Barkor and Wapaling Khache
Within Lhasa, the Khache community was divided into two main communities along linguistic and cultural lines, those of South Asian heritage and those of Chinese heritage. This terminology eventually achieved even finer delineation within Lhasa and allowed for considerable specificity, referring to the neighbourhoods in which they settled and built their mosques: the Barkor or the Wapaling. By adding these modifiers the two communities were immediately distinguished from the other Khaches (or Kashmiri). The Barkor (South Asian) Khache, predominantly involved in commerce, clustered around the central Barkor market area near the Jokhang Temple. The Wapaling (Chinese) Khache lived along Lhasa’s Wapaling neighborhood in the southeastern corner of Lhasa, near the Lhasa River and closer to their fields and the areas in which they were allowed to butcher animals…
Of all the Tibetan Muslim communities, the Ladakhi Khache tended to be the most frequently conflated with the local Tibetan Muslims. Although the Ladakhi certainly were prominent traders and had strong ties with the central Tibetan government, by the 1920s it appears that aside from the subsidized triennial Lapchak (Tib. lo phyag) relatively little trade traveled directly between Lhasa and Ladakh…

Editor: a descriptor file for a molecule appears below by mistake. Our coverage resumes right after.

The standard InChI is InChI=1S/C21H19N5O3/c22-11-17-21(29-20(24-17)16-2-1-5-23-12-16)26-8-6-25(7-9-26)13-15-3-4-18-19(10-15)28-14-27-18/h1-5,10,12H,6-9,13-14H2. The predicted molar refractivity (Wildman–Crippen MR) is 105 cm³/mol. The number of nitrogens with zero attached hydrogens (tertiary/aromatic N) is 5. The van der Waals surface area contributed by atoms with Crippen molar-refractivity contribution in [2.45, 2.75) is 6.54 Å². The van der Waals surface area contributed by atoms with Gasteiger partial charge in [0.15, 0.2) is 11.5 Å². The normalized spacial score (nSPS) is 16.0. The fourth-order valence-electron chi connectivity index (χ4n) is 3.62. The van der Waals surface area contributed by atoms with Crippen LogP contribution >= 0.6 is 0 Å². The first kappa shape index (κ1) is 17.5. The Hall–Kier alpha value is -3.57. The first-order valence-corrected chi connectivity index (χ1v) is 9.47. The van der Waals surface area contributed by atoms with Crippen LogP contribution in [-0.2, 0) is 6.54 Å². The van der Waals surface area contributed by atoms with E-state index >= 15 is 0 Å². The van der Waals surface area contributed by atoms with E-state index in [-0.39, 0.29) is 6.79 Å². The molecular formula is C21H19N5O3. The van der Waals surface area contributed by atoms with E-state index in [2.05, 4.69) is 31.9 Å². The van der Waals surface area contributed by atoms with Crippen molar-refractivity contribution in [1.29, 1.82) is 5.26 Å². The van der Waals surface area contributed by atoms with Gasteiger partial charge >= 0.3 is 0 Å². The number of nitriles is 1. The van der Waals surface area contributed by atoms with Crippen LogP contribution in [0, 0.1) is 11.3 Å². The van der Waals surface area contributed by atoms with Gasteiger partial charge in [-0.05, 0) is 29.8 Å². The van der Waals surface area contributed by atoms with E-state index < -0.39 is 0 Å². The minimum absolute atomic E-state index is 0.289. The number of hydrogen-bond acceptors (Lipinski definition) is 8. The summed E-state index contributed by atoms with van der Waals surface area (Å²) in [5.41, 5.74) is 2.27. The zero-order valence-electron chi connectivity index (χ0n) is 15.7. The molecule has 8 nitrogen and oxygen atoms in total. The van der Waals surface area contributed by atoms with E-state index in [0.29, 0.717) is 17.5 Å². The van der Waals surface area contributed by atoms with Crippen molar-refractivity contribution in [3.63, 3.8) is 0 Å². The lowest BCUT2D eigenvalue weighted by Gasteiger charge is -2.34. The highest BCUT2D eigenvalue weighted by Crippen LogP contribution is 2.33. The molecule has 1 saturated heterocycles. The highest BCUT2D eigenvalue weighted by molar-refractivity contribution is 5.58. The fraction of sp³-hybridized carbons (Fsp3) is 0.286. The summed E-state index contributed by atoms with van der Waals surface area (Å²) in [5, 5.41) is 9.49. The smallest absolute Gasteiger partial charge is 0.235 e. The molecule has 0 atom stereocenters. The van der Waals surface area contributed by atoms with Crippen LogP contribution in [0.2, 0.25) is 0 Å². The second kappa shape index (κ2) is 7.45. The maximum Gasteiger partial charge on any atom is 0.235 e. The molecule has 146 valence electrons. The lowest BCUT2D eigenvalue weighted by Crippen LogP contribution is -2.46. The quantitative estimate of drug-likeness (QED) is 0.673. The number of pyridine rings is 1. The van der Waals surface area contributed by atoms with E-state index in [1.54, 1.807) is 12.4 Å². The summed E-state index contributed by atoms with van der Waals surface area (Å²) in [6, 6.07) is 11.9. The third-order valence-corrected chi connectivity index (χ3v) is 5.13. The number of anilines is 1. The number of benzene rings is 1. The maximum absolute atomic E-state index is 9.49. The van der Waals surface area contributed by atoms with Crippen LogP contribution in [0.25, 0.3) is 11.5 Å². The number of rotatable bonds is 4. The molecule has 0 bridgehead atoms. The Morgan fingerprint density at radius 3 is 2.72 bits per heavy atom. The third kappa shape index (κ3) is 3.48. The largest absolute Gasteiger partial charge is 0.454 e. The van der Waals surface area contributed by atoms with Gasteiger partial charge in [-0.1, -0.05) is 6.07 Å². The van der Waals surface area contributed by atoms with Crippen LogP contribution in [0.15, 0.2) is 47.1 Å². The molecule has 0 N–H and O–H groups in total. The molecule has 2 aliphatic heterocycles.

The Ladakhi did retain an official representative in Lhasa, referred to as a consul in many Anglophone sources. In the eyes of the Tibetan government, those who retained their Ladakhi status were not considered Tibetan and were exempt from some taxes and obligations. Twentieth-century sources suggest that the community was dwindling in size and influence from several dozen households in the early twentieth century to only a fraction of that by the early 1950s.
The Singpa Khache (Tib. sing pa; Ch. senba) have long existed as an identifiable subgroup of the Barkor Khache, but their name has caused considerable confusion in English, Chinese, and Tibetan. Often misidentified as “Sikh,” the Singpa Khache trace their origins to Muslim soldiers led by Zorawar Singh, who fought for the upstart Dogra state in the Kashmiri-Ladakhi-Jammu region. Having conquered Ladakh, the Dogra ruler in 1841 dispatched Singh to gain control over the trans-Himalayan region by invading Nepal through western Tibet. In an audacious assault, Zorawar Singh led his forces across western Tibet, running up a string of victories and controlling a broad swath of territory from Kashmir up to the Nepalese border near Mount Kailash. But with his supply lines stretched and his campaign being overtaken by winter storms, Zorawar Singh suddenly found himself on the defensive. In a stunning reversal of fortune, Tibetan forces attacked Zorawar Singh’s much larger force in early December 1841, routed the Dogra army, killed the legendary general, and captured nearly a thousand soldiers in the process (all without the support or even tacit approval of Chinese forces).